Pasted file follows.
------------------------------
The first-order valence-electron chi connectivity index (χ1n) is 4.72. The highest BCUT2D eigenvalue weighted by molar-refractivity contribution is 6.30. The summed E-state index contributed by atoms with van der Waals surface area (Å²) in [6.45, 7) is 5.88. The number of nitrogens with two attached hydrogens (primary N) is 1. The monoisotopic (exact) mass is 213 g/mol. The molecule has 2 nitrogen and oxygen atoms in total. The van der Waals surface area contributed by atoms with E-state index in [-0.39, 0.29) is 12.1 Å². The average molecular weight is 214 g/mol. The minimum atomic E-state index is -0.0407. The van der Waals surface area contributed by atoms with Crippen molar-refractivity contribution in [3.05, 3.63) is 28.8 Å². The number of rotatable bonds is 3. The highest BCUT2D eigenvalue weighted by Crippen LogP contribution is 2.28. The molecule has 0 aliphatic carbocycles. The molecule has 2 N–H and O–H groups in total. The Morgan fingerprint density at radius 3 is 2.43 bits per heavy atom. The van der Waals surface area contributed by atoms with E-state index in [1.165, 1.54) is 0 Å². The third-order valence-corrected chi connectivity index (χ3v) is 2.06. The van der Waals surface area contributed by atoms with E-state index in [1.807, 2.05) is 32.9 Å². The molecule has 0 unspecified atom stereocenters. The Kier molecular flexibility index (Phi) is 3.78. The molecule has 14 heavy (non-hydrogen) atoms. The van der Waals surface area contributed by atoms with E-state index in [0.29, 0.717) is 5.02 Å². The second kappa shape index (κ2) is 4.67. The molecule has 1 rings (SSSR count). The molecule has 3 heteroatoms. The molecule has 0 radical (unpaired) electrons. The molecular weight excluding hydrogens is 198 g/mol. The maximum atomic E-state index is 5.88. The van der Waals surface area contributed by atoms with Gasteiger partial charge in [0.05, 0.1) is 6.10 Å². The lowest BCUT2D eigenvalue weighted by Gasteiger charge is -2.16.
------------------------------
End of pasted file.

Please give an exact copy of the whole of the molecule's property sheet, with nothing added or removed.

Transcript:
The first-order valence-electron chi connectivity index (χ1n) is 4.72. The highest BCUT2D eigenvalue weighted by molar-refractivity contribution is 6.30. The summed E-state index contributed by atoms with van der Waals surface area (Å²) in [6.45, 7) is 5.88. The number of nitrogens with two attached hydrogens (primary N) is 1. The monoisotopic (exact) mass is 213 g/mol. The molecule has 2 nitrogen and oxygen atoms in total. The van der Waals surface area contributed by atoms with E-state index in [-0.39, 0.29) is 12.1 Å². The average molecular weight is 214 g/mol. The minimum atomic E-state index is -0.0407. The van der Waals surface area contributed by atoms with Crippen molar-refractivity contribution in [3.05, 3.63) is 28.8 Å². The number of rotatable bonds is 3. The highest BCUT2D eigenvalue weighted by Crippen LogP contribution is 2.28. The molecule has 0 aliphatic carbocycles. The molecule has 2 N–H and O–H groups in total. The Morgan fingerprint density at radius 3 is 2.43 bits per heavy atom. The van der Waals surface area contributed by atoms with E-state index in [1.165, 1.54) is 0 Å². The third-order valence-corrected chi connectivity index (χ3v) is 2.06. The van der Waals surface area contributed by atoms with E-state index in [1.807, 2.05) is 32.9 Å². The molecule has 0 unspecified atom stereocenters. The Kier molecular flexibility index (Phi) is 3.78. The molecule has 14 heavy (non-hydrogen) atoms. The van der Waals surface area contributed by atoms with E-state index in [0.29, 0.717) is 5.02 Å². The second kappa shape index (κ2) is 4.67. The molecule has 1 rings (SSSR count). The molecule has 3 heteroatoms. The molecule has 0 radical (unpaired) electrons. The molecular weight excluding hydrogens is 198 g/mol. The maximum atomic E-state index is 5.88. The van der Waals surface area contributed by atoms with Gasteiger partial charge in [0.05, 0.1) is 6.10 Å². The lowest BCUT2D eigenvalue weighted by Gasteiger charge is -2.16.